Deteriorating mental health is becoming an increasingly serious cause for concern worldwide. The World Health Organisation (‘WHO’) reports that 15% of working-age adults are estimated to have a mental disorder. Additionally, the House of Commons briefing on mental health reports that 3.25 million people accessed NHS mental health, learning disability and autism services in 2021/22. In the same period in England, the NHS spent £14.9 billion on mental health services which accounts for 13.8% of local NHS funding allocations. Research by the mental health charity Mind has found that around 65% of adults and 68% of young people with mental health issues have experienced a deterioration in their condition since the first lockdown of the Covid pandemic.
It is therefore unsurprising that anxiety, stress, depression and other psychiatric illnesses accounted for nearly 25% of all sickness absences in September 2022. A lack of support from employers is only likely to exacerbate these statistics and worsen the impact on employees’ productivity.
What do I need to know?
In April 2023, ACAS issued guidance for employers and employees on reasonable adjustments for mental health (the ‘ACAS Guidance’). The ACAS Guidance encourages employers to take mental health seriously and address it with the same care as physical illnesses. It recognises that making reasonable adjustments for mental health can lead to improved employee retention, reduction in employee absences and improved employee wellbeing.
Whilst employers are legally obliged to make reasonable adjustments to accommodate employees with disabilities, there is often confusion over whether mental health conditions can be classed as a disability or not. This is a question of fact and will be assessed by looking at whether the condition is a mental or physical impairment, which is long-term and has a significant impact on an individual’s ability to carry out day-to-day activities. In any event, the guidance encourages employers to make reasonable adjustments even if the health concern is not immediately classed as a disability.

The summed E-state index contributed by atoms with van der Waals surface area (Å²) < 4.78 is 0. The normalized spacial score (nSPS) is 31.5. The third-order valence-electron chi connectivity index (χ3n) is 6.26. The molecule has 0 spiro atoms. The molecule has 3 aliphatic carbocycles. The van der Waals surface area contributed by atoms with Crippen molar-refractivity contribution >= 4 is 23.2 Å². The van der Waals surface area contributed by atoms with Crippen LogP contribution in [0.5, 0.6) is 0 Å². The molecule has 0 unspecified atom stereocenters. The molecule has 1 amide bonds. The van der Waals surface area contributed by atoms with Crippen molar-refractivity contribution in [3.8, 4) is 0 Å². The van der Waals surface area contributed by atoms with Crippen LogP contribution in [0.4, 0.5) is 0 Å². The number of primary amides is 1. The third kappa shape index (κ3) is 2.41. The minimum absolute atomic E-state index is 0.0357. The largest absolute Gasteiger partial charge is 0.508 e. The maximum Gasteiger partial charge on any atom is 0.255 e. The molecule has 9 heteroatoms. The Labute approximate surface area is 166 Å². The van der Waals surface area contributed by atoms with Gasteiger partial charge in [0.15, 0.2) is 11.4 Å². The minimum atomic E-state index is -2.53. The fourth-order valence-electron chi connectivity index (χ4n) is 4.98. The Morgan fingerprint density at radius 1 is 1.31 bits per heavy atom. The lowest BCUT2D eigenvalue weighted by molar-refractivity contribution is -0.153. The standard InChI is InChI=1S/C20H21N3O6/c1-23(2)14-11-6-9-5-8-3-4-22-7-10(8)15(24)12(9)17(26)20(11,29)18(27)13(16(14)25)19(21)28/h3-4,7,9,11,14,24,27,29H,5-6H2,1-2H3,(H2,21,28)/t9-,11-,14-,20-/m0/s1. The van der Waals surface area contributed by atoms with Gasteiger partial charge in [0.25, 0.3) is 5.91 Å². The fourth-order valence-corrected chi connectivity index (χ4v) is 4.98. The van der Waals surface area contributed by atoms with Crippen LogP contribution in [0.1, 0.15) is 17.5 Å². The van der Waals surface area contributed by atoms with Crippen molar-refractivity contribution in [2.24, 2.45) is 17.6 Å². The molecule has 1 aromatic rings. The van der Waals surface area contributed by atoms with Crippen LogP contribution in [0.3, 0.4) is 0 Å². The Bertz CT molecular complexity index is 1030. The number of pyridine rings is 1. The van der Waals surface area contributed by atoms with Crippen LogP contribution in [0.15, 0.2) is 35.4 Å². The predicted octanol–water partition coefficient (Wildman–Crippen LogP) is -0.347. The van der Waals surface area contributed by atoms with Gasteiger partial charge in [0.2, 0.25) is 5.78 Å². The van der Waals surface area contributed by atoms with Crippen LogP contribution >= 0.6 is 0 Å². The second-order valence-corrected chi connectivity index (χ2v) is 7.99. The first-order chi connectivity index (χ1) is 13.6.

Reasonable adjustments for employees
The nature of the reasonable adjustments for mental health can be wide-ranging. The ACAS guidance encourages employers and employees to work together to agree adjustments for mental health. Reasonable adjustments can include changes to the working environment e.g. working from home, relocating desks to quieter areas or providing parking spaces to reduce stressful commute times. However, employers should also be wary of the potential to apply reasonable adjustments to their policies by offering paid time off for workers to attend appointments, offering phased return to work after an episode of long-term sickness absence, or offering flexibility with trigger points for sickness absences. Employers need to appreciate that adjustments are specific to an individual and each request for adjustments should be considered separately.
The ACAS Guidance reminds employers that they need to be bear in mind that it can sometimes be difficult for workers with mental health issues to communicate or speak openly about their concerns. Accordingly, employers should try to recognise changes in their employees’ behaviour. Where employers do notice that an employee is struggling with their mental health, they should make an effort to check in with them and ask how they are, offer any support available through the employer’s business, let them know about any reasonable adjustments which can be offered and direct them to policies governing the same.
Where reasonable adjustments are agreed between employers and employees and subsequently put in place, it is important that these are confirmed in writing. Employers should also follow up with workers on whether the adjustments have been beneficial for the employee’s mental health or if anything further or different should be implemented. The ACAS Guidance suggests that it may be helpful for employers and employees to agree to meet at specific points moving forward to discuss these points.
The ACAS Guidance suggests that it may also be beneficial for employers to adopt or amend existing policies to address reasonable adjustments for mental health. This can provide a good framework for employees to follow and understand their employer’s strategy on addressing reasonable adjustments for mental health.
If you are looking for further advice or guidance on how you can provide the best support for your employees, please get in touch with me and I’d be delighted to assist you.
You can access the full ACAS Guidance here.